Monday, October 23, 2017

The Amazing Race Mongolia

I've always enjoyed watching the Amazing Race show on TV. If there are any of you out there who are not familiar with the show, it is a race around the world where teams of 2 travel to far off locations and once there, complete some task or challenge against other teams to earn the clue to their next destination. I've always enjoyed watching the various teams struggle through the many challenges and tasks around the world, often thinking to myself, "I could do better than that!"

I've also sat there thinking, "If I were to compete on this show, who would I want to have as my teammate?" As I've gotten older the desire to compete on the show has slowly reduced. It's not so much because I enjoy it less or think that I can no longer complete the tasks (although ethnic dancing for a clue is not really my thing...), but rather because of the many travels that I've already had around the world shaping my idea of the "fun" of the Amazing Race.

In the last three months I've had the opportunity to travel to Africa from Mongolia two different times. There are several ways to get from Ulaanbaatar (why has the Amazing Race never come here?) to various countries in Africa, but usually the most affordable and most direct option takes me through the country of Turkey on Turkish airlines. My first visit back to Africa came unexpectedly and gave me a brief glimpse of the craziness that must be a part of the Amazing Race show.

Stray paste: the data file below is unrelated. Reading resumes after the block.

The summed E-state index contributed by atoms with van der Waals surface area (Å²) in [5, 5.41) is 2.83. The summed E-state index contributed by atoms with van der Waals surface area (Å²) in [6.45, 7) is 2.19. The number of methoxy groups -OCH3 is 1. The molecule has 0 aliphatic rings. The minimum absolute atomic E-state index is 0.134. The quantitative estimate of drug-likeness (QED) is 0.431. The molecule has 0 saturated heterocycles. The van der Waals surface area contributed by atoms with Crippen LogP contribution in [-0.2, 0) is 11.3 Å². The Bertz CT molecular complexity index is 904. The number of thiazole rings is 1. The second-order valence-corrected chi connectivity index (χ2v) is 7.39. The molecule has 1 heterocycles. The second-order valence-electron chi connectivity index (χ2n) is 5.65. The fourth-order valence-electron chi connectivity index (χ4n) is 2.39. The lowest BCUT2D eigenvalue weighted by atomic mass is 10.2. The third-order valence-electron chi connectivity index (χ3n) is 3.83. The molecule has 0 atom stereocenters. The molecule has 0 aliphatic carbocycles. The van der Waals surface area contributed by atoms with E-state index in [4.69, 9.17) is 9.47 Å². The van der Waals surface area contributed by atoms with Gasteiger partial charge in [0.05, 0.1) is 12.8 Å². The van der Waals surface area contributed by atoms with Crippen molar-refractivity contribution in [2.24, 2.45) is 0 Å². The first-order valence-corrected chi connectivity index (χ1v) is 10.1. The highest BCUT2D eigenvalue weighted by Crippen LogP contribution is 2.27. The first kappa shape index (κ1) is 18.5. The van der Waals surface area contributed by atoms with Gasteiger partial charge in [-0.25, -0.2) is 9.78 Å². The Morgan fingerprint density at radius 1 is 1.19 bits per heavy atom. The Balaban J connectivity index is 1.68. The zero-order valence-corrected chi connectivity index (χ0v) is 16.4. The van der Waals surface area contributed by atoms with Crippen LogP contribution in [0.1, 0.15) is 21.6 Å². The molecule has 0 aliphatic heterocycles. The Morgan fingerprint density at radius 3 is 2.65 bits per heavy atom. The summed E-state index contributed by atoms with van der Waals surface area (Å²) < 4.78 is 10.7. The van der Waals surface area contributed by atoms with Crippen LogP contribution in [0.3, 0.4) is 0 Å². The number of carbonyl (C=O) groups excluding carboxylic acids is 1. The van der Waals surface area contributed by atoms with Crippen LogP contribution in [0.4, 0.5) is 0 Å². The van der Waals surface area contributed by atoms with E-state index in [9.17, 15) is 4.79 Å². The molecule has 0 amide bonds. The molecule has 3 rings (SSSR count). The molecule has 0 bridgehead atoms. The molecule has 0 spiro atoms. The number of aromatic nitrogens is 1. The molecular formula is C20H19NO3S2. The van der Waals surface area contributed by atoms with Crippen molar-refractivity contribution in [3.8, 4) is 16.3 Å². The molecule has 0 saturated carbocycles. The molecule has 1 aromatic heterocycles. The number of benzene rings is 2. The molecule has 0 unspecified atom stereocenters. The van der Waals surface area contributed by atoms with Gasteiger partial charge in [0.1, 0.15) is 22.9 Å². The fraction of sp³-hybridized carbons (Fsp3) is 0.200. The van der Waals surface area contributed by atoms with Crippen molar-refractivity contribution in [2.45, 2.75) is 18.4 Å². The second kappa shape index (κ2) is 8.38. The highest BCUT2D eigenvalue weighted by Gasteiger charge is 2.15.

I had to travel to Uganda because our MAF training base is located there, and I needed to do another of my check flights that is required of every MAF pilot every 6 months. Now normally we do not fly off across several continents to do these check flights. Normally, we have a check pilot who comes to Mongolia and flies in our aircraft with us here. This WAS originally our plan, but a couple of weeks before he was supposed to come here, our check pilot was riding his bike (pedal, not motor) and in a brief moment of not-paying-attention-to-where-he-was-going, he crashed and did substantial damage to his body. Long story short, he couldn't come. FYI, he is healing and will be ok.

Things like this normally take about 1 month to arrange. We need to apply for a visa from here in Mongolia, and when our side of the application is completed we send the information to the other person, who then has to apply for their visa from whatever country that they are in. This all takes time, which in this instance we didn't have. As a result, I found myself on short notice winging my way over a bunch of the "stans" as I traveled from Mongolia to Uganda. This trip was as close as I think I ever want to come to participating in a leg of "The Amazing Race".